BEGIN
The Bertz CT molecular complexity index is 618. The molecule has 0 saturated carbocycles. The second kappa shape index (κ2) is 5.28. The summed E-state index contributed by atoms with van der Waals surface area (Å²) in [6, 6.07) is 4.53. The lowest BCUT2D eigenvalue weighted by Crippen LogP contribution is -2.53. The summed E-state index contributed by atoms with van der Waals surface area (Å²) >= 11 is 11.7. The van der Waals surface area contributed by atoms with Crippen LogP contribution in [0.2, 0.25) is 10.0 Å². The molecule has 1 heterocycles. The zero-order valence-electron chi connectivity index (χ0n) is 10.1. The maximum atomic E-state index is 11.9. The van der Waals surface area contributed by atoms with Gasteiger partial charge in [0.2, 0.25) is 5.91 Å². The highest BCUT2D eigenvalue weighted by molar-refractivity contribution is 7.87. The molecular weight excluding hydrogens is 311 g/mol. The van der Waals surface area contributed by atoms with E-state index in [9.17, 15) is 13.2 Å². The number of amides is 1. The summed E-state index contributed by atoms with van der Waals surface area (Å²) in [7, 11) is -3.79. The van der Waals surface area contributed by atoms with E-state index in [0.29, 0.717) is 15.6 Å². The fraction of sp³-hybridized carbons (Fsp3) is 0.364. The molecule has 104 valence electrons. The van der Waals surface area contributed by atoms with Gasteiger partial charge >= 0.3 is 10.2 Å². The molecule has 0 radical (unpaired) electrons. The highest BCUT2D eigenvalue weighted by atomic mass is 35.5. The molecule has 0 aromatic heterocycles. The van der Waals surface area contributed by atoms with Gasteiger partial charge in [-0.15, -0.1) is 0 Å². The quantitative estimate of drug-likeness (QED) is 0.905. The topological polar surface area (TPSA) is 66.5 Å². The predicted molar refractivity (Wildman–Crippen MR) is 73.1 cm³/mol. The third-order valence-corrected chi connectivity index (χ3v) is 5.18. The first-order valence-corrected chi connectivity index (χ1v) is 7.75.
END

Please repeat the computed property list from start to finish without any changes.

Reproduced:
The Bertz CT molecular complexity index is 618. The molecule has 0 saturated carbocycles. The second kappa shape index (κ2) is 5.28. The summed E-state index contributed by atoms with van der Waals surface area (Å²) in [6, 6.07) is 4.53. The lowest BCUT2D eigenvalue weighted by Crippen LogP contribution is -2.53. The summed E-state index contributed by atoms with van der Waals surface area (Å²) >= 11 is 11.7. The van der Waals surface area contributed by atoms with Crippen LogP contribution in [0.2, 0.25) is 10.0 Å². The molecule has 1 heterocycles. The zero-order valence-electron chi connectivity index (χ0n) is 10.1. The maximum atomic E-state index is 11.9. The van der Waals surface area contributed by atoms with Gasteiger partial charge in [0.2, 0.25) is 5.91 Å². The highest BCUT2D eigenvalue weighted by molar-refractivity contribution is 7.87. The molecular weight excluding hydrogens is 311 g/mol. The van der Waals surface area contributed by atoms with E-state index in [9.17, 15) is 13.2 Å². The number of amides is 1. The summed E-state index contributed by atoms with van der Waals surface area (Å²) in [7, 11) is -3.79. The van der Waals surface area contributed by atoms with E-state index in [0.29, 0.717) is 15.6 Å². The fraction of sp³-hybridized carbons (Fsp3) is 0.364. The molecule has 104 valence electrons. The van der Waals surface area contributed by atoms with Gasteiger partial charge >= 0.3 is 10.2 Å². The molecule has 0 radical (unpaired) electrons. The highest BCUT2D eigenvalue weighted by atomic mass is 35.5. The molecule has 0 aromatic heterocycles. The van der Waals surface area contributed by atoms with Gasteiger partial charge in [-0.15, -0.1) is 0 Å². The quantitative estimate of drug-likeness (QED) is 0.905. The topological polar surface area (TPSA) is 66.5 Å². The predicted molar refractivity (Wildman–Crippen MR) is 73.1 cm³/mol. The third-order valence-corrected chi connectivity index (χ3v) is 5.18. The first-order valence-corrected chi connectivity index (χ1v) is 7.75.